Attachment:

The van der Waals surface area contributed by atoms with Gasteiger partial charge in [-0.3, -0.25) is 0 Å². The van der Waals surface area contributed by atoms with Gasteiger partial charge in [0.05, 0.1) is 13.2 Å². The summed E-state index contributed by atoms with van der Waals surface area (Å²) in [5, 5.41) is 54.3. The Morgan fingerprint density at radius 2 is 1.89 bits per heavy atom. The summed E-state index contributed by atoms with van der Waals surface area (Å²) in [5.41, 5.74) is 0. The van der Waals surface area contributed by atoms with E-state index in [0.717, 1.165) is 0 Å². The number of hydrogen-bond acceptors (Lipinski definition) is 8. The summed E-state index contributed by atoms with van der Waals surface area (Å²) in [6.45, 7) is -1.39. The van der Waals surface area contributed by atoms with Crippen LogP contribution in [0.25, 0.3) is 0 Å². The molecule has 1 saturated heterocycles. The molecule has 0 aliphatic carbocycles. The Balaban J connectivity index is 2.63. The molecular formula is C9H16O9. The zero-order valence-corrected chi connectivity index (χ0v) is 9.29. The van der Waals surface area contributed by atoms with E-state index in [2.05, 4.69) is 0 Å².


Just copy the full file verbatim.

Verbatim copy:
The van der Waals surface area contributed by atoms with Gasteiger partial charge in [-0.3, -0.25) is 0 Å². The van der Waals surface area contributed by atoms with Gasteiger partial charge in [0.05, 0.1) is 13.2 Å². The summed E-state index contributed by atoms with van der Waals surface area (Å²) in [5, 5.41) is 54.3. The Morgan fingerprint density at radius 2 is 1.89 bits per heavy atom. The summed E-state index contributed by atoms with van der Waals surface area (Å²) in [5.41, 5.74) is 0. The van der Waals surface area contributed by atoms with E-state index in [0.717, 1.165) is 0 Å². The number of hydrogen-bond acceptors (Lipinski definition) is 8. The summed E-state index contributed by atoms with van der Waals surface area (Å²) in [6.45, 7) is -1.39. The van der Waals surface area contributed by atoms with Crippen LogP contribution in [0.25, 0.3) is 0 Å². The molecule has 1 saturated heterocycles. The molecule has 0 aliphatic carbocycles. The Balaban J connectivity index is 2.63. The molecular formula is C9H16O9. The zero-order valence-corrected chi connectivity index (χ0v) is 9.29. The van der Waals surface area contributed by atoms with E-state index in [2.05, 4.69) is 0 Å².